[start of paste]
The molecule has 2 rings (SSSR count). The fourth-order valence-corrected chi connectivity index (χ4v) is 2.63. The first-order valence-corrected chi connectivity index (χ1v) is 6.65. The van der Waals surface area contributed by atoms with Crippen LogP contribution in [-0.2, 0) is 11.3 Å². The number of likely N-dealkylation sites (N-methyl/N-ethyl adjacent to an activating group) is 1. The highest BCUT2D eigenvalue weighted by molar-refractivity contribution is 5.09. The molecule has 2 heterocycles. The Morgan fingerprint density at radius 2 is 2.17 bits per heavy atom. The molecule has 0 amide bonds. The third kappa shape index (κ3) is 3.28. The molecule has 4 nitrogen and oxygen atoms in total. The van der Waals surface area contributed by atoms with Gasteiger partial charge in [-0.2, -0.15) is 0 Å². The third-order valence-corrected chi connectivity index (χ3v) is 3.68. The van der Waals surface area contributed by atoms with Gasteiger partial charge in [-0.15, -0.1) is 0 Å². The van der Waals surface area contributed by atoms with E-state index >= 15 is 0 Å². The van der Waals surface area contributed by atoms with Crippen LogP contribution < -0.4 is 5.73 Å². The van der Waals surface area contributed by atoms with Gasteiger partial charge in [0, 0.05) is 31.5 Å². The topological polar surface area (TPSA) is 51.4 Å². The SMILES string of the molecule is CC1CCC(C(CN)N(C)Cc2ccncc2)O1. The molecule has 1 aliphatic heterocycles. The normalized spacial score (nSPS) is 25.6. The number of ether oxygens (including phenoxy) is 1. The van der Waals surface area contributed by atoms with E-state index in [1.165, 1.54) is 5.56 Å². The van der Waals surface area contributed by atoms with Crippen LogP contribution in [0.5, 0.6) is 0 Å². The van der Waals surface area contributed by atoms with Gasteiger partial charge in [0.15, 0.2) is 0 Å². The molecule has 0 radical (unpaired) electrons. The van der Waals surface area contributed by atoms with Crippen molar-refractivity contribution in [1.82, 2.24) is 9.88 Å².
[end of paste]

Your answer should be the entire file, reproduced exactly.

The molecule has 2 rings (SSSR count). The fourth-order valence-corrected chi connectivity index (χ4v) is 2.63. The first-order valence-corrected chi connectivity index (χ1v) is 6.65. The van der Waals surface area contributed by atoms with Crippen LogP contribution in [-0.2, 0) is 11.3 Å². The number of likely N-dealkylation sites (N-methyl/N-ethyl adjacent to an activating group) is 1. The highest BCUT2D eigenvalue weighted by molar-refractivity contribution is 5.09. The molecule has 2 heterocycles. The Morgan fingerprint density at radius 2 is 2.17 bits per heavy atom. The molecule has 0 amide bonds. The third kappa shape index (κ3) is 3.28. The molecule has 4 nitrogen and oxygen atoms in total. The van der Waals surface area contributed by atoms with Gasteiger partial charge in [-0.2, -0.15) is 0 Å². The third-order valence-corrected chi connectivity index (χ3v) is 3.68. The van der Waals surface area contributed by atoms with Gasteiger partial charge in [-0.15, -0.1) is 0 Å². The van der Waals surface area contributed by atoms with E-state index >= 15 is 0 Å². The van der Waals surface area contributed by atoms with Crippen LogP contribution < -0.4 is 5.73 Å². The van der Waals surface area contributed by atoms with Gasteiger partial charge in [0, 0.05) is 31.5 Å². The topological polar surface area (TPSA) is 51.4 Å². The SMILES string of the molecule is CC1CCC(C(CN)N(C)Cc2ccncc2)O1. The molecule has 1 aliphatic heterocycles. The normalized spacial score (nSPS) is 25.6. The number of ether oxygens (including phenoxy) is 1. The van der Waals surface area contributed by atoms with E-state index in [1.165, 1.54) is 5.56 Å². The van der Waals surface area contributed by atoms with Crippen LogP contribution in [0.5, 0.6) is 0 Å². The van der Waals surface area contributed by atoms with Gasteiger partial charge in [0.15, 0.2) is 0 Å². The molecule has 0 radical (unpaired) electrons. The van der Waals surface area contributed by atoms with Crippen molar-refractivity contribution in [1.82, 2.24) is 9.88 Å².